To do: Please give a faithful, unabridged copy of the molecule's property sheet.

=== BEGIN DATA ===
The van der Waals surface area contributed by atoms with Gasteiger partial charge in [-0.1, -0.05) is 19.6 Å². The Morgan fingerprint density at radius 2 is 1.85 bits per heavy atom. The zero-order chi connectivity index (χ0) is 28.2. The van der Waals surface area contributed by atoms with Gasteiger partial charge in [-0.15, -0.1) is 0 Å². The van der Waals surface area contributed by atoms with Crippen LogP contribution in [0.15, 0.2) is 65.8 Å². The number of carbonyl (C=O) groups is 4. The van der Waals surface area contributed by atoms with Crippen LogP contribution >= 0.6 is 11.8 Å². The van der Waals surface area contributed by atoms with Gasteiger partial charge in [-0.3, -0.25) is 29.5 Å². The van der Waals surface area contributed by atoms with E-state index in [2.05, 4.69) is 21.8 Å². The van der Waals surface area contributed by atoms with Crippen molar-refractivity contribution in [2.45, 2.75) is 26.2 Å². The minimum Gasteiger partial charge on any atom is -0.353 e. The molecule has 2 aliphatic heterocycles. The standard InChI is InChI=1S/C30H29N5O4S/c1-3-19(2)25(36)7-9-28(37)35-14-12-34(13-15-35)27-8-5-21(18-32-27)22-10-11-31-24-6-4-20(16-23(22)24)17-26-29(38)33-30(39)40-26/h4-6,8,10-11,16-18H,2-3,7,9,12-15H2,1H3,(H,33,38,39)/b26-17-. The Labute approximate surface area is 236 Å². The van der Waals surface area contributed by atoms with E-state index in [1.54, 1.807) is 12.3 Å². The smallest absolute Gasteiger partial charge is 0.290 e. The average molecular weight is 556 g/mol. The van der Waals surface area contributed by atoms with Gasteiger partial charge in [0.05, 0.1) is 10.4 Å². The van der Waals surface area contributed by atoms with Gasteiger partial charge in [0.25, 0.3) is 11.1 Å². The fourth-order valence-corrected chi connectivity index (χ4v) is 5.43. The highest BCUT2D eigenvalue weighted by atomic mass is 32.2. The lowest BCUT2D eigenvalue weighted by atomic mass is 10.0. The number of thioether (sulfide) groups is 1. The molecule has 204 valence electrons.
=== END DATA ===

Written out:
The van der Waals surface area contributed by atoms with Gasteiger partial charge in [-0.1, -0.05) is 19.6 Å². The Morgan fingerprint density at radius 2 is 1.85 bits per heavy atom. The zero-order chi connectivity index (χ0) is 28.2. The van der Waals surface area contributed by atoms with Gasteiger partial charge in [-0.15, -0.1) is 0 Å². The van der Waals surface area contributed by atoms with Crippen LogP contribution in [0.15, 0.2) is 65.8 Å². The number of carbonyl (C=O) groups is 4. The van der Waals surface area contributed by atoms with Crippen LogP contribution >= 0.6 is 11.8 Å². The van der Waals surface area contributed by atoms with Gasteiger partial charge in [-0.3, -0.25) is 29.5 Å². The van der Waals surface area contributed by atoms with E-state index in [2.05, 4.69) is 21.8 Å². The van der Waals surface area contributed by atoms with Crippen molar-refractivity contribution in [2.45, 2.75) is 26.2 Å². The minimum Gasteiger partial charge on any atom is -0.353 e. The molecule has 2 aliphatic heterocycles. The standard InChI is InChI=1S/C30H29N5O4S/c1-3-19(2)25(36)7-9-28(37)35-14-12-34(13-15-35)27-8-5-21(18-32-27)22-10-11-31-24-6-4-20(16-23(22)24)17-26-29(38)33-30(39)40-26/h4-6,8,10-11,16-18H,2-3,7,9,12-15H2,1H3,(H,33,38,39)/b26-17-. The Labute approximate surface area is 236 Å². The van der Waals surface area contributed by atoms with E-state index in [1.54, 1.807) is 12.3 Å². The smallest absolute Gasteiger partial charge is 0.290 e. The average molecular weight is 556 g/mol. The van der Waals surface area contributed by atoms with Gasteiger partial charge in [0.05, 0.1) is 10.4 Å². The van der Waals surface area contributed by atoms with Gasteiger partial charge in [0.25, 0.3) is 11.1 Å². The fourth-order valence-corrected chi connectivity index (χ4v) is 5.43. The highest BCUT2D eigenvalue weighted by atomic mass is 32.2. The lowest BCUT2D eigenvalue weighted by atomic mass is 10.0. The number of thioether (sulfide) groups is 1. The molecule has 204 valence electrons.